“What Are Little Company Men Made Of?”By
In the aftermath of the Bangladesh garment factory disaster, Matthew Yglesias caught a world of criticism for these comments in Slate:
It’s very plausible that one reason American workplaces have gotten safer over the decades is that we now tend to outsource a lot of factory-explosion-risk to places like Bangladesh where 87 people just died in a building collapse.* This kind of consideration leads Erik Loomis to the conclusion that we need a unified global standard for safety…
I think that’s wrong. Bangladesh may or may not need tougher workplace safety rules, but it’s entirely appropriate for Bangladesh to have different—and, indeed, lower—workplace safety standards than the United States.
The reason is that while having a safe job is good, money is also good [and] in a free society it’s good that different people are able to make different choices on the risk–reward spectrum.
Yglesias ignited a firestorm. But targeting him or any individual actor for similar comments misses a larger point.
Now, apologies in advance. I’m going to get my geek on.
“What Are Little Girls Made Of?” was one of the original Star Trek episodes.
The Enterprise crew is in search of a scientist who had gone missing while studying a dead civilization, an advanced society once capable of building sophisticated androids. The crew — joined by the scientist’s fiancé — finds Dr. Roger Korby in a laboratory deep underground. In the story’s climax, we discover that Korby is himself an android.
He was frozen and dying, “Korby” explains, and transferred his intellect, his memories, all that he was into a machine body. His fiancé looks on in horror.
But nothing has changed, he tells her, “It’s still me.” And maybe better, he believes. “Rational, but without a flaw.”
“I’m not a computer,” he insists. “Test me. Ask me to solve any… Equate… Transmi….”
A puzzled look crosses his face. It is a pathetic, tragic moment. Korby’s humanity — his soul — has been lost in the transfer. And without his realizing until that very moment.
Yglesias’ comments — his soul — brought the episode back to mind. Except he still doesn’t realize what he has lost.
We consume articles about the possible effects of playing violent video games. We study the widespread use of texting and social media and ask what they will do to our children. We worry what effects long-term exposure to such technologies will have on the brain, the personality and behavior.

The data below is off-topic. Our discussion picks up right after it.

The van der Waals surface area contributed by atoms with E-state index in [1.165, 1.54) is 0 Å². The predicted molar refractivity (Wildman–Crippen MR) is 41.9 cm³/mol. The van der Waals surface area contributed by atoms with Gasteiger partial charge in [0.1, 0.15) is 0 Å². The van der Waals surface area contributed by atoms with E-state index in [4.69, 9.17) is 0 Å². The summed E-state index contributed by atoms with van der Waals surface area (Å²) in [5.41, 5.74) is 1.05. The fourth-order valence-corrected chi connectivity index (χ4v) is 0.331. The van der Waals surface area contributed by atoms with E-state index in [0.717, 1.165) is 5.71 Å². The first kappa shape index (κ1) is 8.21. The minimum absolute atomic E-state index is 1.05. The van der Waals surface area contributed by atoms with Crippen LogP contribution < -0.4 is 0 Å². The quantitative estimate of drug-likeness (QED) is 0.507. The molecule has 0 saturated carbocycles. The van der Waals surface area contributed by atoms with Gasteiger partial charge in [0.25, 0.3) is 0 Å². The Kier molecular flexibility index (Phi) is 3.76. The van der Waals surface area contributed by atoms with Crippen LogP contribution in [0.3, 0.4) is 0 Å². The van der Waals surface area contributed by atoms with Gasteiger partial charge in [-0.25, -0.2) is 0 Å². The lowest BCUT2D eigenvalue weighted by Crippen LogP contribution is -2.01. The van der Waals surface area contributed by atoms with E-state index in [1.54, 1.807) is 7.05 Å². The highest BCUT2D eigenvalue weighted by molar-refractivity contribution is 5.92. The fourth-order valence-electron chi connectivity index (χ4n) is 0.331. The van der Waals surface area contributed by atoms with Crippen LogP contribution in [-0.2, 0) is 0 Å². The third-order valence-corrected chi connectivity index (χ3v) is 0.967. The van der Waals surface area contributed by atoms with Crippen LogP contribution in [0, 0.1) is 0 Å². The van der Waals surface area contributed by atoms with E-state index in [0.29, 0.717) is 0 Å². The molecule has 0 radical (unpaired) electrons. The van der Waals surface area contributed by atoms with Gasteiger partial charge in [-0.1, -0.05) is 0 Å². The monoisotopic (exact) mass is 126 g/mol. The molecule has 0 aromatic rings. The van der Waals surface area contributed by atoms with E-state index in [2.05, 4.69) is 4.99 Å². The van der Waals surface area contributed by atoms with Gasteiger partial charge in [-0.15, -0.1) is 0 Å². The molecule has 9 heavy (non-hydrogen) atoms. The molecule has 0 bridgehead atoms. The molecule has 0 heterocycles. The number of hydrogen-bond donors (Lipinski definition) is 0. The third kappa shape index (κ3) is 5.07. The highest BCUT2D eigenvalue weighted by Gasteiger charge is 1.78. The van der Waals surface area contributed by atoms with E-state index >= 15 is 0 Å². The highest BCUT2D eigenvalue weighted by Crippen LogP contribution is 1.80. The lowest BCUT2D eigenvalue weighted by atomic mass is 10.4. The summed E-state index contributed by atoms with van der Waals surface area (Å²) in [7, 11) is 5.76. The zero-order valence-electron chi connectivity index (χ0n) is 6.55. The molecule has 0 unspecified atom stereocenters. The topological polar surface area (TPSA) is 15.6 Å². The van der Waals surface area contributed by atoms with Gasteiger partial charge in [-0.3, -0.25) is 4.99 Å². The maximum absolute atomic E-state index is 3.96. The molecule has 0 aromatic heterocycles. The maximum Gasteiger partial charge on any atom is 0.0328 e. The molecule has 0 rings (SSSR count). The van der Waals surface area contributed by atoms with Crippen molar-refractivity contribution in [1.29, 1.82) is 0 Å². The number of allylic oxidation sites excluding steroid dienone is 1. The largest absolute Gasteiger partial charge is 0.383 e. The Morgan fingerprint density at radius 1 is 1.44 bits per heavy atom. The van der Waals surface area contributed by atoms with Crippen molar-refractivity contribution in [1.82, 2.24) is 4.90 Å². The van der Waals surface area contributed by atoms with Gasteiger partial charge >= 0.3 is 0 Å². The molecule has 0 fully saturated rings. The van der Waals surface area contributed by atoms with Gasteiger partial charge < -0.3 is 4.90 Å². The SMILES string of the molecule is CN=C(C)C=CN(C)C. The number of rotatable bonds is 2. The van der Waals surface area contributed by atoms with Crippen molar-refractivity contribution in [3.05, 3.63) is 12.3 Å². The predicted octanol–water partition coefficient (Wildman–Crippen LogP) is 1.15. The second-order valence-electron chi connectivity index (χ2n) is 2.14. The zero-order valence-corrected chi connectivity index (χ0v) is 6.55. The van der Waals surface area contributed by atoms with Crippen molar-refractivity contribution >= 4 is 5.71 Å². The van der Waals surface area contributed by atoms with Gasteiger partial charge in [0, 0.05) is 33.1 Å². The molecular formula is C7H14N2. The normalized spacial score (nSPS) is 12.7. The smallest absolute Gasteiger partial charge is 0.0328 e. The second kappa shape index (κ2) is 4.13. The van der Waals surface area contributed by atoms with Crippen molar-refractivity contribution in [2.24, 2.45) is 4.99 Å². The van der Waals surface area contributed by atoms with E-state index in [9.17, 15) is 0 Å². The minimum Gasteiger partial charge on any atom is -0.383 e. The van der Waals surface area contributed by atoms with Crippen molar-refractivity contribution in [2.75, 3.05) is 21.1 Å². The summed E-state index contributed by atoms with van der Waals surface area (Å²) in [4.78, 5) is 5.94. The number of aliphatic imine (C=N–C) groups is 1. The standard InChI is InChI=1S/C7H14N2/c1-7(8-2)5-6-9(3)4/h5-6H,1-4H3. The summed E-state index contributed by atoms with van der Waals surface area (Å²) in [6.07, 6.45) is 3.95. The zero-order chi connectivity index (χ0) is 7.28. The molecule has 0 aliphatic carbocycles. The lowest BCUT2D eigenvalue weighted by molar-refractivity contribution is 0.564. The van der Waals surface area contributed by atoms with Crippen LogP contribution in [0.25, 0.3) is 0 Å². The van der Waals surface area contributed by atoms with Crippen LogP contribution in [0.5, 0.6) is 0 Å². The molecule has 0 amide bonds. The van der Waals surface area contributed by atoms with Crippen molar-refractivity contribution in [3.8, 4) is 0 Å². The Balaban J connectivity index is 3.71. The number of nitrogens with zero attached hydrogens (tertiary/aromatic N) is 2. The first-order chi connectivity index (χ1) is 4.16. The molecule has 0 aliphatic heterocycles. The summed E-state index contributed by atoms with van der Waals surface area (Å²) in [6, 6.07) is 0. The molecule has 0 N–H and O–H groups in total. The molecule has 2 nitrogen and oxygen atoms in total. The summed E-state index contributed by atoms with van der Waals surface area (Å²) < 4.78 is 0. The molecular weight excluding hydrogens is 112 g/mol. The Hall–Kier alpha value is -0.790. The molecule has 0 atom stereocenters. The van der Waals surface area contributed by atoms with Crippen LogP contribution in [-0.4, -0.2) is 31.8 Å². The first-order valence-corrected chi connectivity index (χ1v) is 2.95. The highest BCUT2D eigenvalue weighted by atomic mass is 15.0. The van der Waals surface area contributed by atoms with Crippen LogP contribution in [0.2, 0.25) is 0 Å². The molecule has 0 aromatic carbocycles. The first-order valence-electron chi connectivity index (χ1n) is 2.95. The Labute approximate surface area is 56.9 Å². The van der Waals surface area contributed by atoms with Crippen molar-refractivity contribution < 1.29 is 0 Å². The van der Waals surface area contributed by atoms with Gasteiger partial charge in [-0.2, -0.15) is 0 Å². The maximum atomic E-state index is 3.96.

But where are the studies of the effects of long-term exposure to a corporate culture — a legal technology — dominated by bottom-line thinking, a culture in which human beings are raw material for generating others’ wealth? With the result that in the wake of a mass human tragedy prominent people(?) can blame the victims? Or else argue without blinking that “Safety rules that are appropriate for the United States would be unnecessarily immiserating in much poorer Bangladesh”?
“Unnecessarily immiserating” just means that “human life and dignity are drearily cheap on the open market.” That others — always others — must pay a price so we can have discount clothing. That it’s the price
you they pay for freedom, choice and prosperity. That it’s preferable to risk death and dismemberment at work than poverty at home — a false choice worthy of Thomas Friedman.
What we witness in Yglesias is also present on the pages of The Wall Street Journal, in the comments of bank executives and business moguls, and among an entire class of free-market fanboys and Pete Peterson’s Fix the Debt apostles. It is the unacknowledged, dehumanizing effect of long-term immersion in a business culture that treats every human interaction as an economic transaction first and foremost. Other concerns — moral concerns, human concerns — if they come in for consideration at all, are tertiary. Like “Korby,” have they lost something essential to their humanity and don’t even recognize it?
No, of course not. We horrified onlookers are the ones with the pathetically irrational, flawed views of economic reality.
I’m reminded that we have few studies on the effects of gun violence because industry lobbyists have seen to it that the government doesn’t do that kind of research. We’re not even supposed to have that conversation.
Nor are we supposed to study whether our thirst for gold and the power it brings slowly transmutes the human heart, not into gears and circuitry, but into financial models and spreadsheets. If there are studies on the immiserating effects on morality, ethics and human decency from long-term exposure to working in a corporate environment, I haven’t seen them.